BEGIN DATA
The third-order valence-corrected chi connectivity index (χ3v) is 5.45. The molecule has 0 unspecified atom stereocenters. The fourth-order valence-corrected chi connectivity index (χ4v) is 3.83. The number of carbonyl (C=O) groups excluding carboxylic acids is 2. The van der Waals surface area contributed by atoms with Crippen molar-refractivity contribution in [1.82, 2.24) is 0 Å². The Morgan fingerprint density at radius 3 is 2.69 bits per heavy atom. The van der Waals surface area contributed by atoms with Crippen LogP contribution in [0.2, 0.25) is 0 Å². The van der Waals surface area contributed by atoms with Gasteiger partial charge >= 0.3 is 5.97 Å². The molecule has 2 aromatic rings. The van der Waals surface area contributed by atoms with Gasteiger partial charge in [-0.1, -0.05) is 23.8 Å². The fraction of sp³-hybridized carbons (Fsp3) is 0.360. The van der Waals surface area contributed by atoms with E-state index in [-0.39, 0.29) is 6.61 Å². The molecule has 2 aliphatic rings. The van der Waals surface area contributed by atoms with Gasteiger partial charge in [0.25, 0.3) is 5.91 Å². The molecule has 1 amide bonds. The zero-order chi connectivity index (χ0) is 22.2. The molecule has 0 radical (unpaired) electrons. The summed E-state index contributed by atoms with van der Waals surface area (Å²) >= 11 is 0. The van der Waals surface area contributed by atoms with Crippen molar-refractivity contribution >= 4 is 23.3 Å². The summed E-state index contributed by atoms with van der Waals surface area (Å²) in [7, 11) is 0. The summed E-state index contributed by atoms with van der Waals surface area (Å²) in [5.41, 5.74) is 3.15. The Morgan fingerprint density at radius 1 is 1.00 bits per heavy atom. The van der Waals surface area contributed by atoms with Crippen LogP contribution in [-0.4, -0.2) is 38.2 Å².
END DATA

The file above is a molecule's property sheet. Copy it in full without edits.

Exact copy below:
The third-order valence-corrected chi connectivity index (χ3v) is 5.45. The molecule has 0 unspecified atom stereocenters. The fourth-order valence-corrected chi connectivity index (χ4v) is 3.83. The number of carbonyl (C=O) groups excluding carboxylic acids is 2. The van der Waals surface area contributed by atoms with Crippen molar-refractivity contribution in [1.82, 2.24) is 0 Å². The Morgan fingerprint density at radius 3 is 2.69 bits per heavy atom. The van der Waals surface area contributed by atoms with Crippen LogP contribution in [0.2, 0.25) is 0 Å². The van der Waals surface area contributed by atoms with Gasteiger partial charge >= 0.3 is 5.97 Å². The molecule has 2 aromatic rings. The van der Waals surface area contributed by atoms with Gasteiger partial charge in [-0.1, -0.05) is 23.8 Å². The fraction of sp³-hybridized carbons (Fsp3) is 0.360. The van der Waals surface area contributed by atoms with E-state index in [-0.39, 0.29) is 6.61 Å². The molecule has 2 aliphatic rings. The van der Waals surface area contributed by atoms with Gasteiger partial charge in [0.25, 0.3) is 5.91 Å². The molecule has 1 amide bonds. The zero-order chi connectivity index (χ0) is 22.2. The molecule has 0 radical (unpaired) electrons. The summed E-state index contributed by atoms with van der Waals surface area (Å²) >= 11 is 0. The van der Waals surface area contributed by atoms with Crippen molar-refractivity contribution >= 4 is 23.3 Å². The summed E-state index contributed by atoms with van der Waals surface area (Å²) in [7, 11) is 0. The summed E-state index contributed by atoms with van der Waals surface area (Å²) in [5.41, 5.74) is 3.15. The Morgan fingerprint density at radius 1 is 1.00 bits per heavy atom. The van der Waals surface area contributed by atoms with Crippen LogP contribution in [-0.4, -0.2) is 38.2 Å².